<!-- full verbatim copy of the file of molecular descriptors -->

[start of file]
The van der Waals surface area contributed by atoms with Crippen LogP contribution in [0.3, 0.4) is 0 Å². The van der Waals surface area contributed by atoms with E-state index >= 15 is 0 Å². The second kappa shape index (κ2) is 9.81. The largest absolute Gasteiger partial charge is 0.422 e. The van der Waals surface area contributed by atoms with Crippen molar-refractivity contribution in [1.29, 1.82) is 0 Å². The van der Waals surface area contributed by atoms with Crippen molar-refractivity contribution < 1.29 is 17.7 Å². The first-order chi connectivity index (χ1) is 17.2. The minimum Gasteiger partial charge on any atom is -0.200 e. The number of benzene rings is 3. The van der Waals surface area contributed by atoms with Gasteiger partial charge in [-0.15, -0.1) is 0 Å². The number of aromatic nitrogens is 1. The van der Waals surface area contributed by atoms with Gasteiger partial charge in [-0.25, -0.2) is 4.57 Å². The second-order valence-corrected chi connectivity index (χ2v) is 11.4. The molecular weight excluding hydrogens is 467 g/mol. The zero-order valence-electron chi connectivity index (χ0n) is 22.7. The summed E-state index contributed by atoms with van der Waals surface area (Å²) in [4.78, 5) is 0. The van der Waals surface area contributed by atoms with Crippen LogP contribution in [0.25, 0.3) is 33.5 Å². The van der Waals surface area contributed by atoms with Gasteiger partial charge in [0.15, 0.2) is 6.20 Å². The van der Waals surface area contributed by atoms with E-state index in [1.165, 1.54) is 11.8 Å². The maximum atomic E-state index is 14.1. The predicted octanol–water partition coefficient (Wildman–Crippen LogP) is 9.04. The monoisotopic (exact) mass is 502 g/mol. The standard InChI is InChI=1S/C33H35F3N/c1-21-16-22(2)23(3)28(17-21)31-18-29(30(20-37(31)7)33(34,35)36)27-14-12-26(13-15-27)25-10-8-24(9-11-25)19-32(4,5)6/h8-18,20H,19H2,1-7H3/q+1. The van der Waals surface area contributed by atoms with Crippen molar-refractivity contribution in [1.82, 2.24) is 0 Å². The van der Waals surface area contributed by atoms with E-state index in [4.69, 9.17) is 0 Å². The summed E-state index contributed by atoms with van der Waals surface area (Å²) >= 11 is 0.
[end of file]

The van der Waals surface area contributed by atoms with Crippen LogP contribution in [0.3, 0.4) is 0 Å². The van der Waals surface area contributed by atoms with E-state index >= 15 is 0 Å². The second kappa shape index (κ2) is 9.81. The largest absolute Gasteiger partial charge is 0.422 e. The van der Waals surface area contributed by atoms with Crippen molar-refractivity contribution in [1.29, 1.82) is 0 Å². The van der Waals surface area contributed by atoms with Crippen molar-refractivity contribution < 1.29 is 17.7 Å². The first-order chi connectivity index (χ1) is 17.2. The minimum Gasteiger partial charge on any atom is -0.200 e. The number of benzene rings is 3. The van der Waals surface area contributed by atoms with Gasteiger partial charge in [-0.15, -0.1) is 0 Å². The number of aromatic nitrogens is 1. The van der Waals surface area contributed by atoms with Gasteiger partial charge in [-0.25, -0.2) is 4.57 Å². The second-order valence-corrected chi connectivity index (χ2v) is 11.4. The molecular weight excluding hydrogens is 467 g/mol. The zero-order valence-electron chi connectivity index (χ0n) is 22.7. The summed E-state index contributed by atoms with van der Waals surface area (Å²) in [4.78, 5) is 0. The van der Waals surface area contributed by atoms with Crippen LogP contribution in [0.25, 0.3) is 33.5 Å². The van der Waals surface area contributed by atoms with Gasteiger partial charge in [0.15, 0.2) is 6.20 Å². The van der Waals surface area contributed by atoms with E-state index in [1.165, 1.54) is 11.8 Å². The maximum atomic E-state index is 14.1. The predicted octanol–water partition coefficient (Wildman–Crippen LogP) is 9.04. The monoisotopic (exact) mass is 502 g/mol. The standard InChI is InChI=1S/C33H35F3N/c1-21-16-22(2)23(3)28(17-21)31-18-29(30(20-37(31)7)33(34,35)36)27-14-12-26(13-15-27)25-10-8-24(9-11-25)19-32(4,5)6/h8-18,20H,19H2,1-7H3/q+1. The van der Waals surface area contributed by atoms with Crippen molar-refractivity contribution in [1.82, 2.24) is 0 Å². The van der Waals surface area contributed by atoms with E-state index in [4.69, 9.17) is 0 Å². The summed E-state index contributed by atoms with van der Waals surface area (Å²) >= 11 is 0.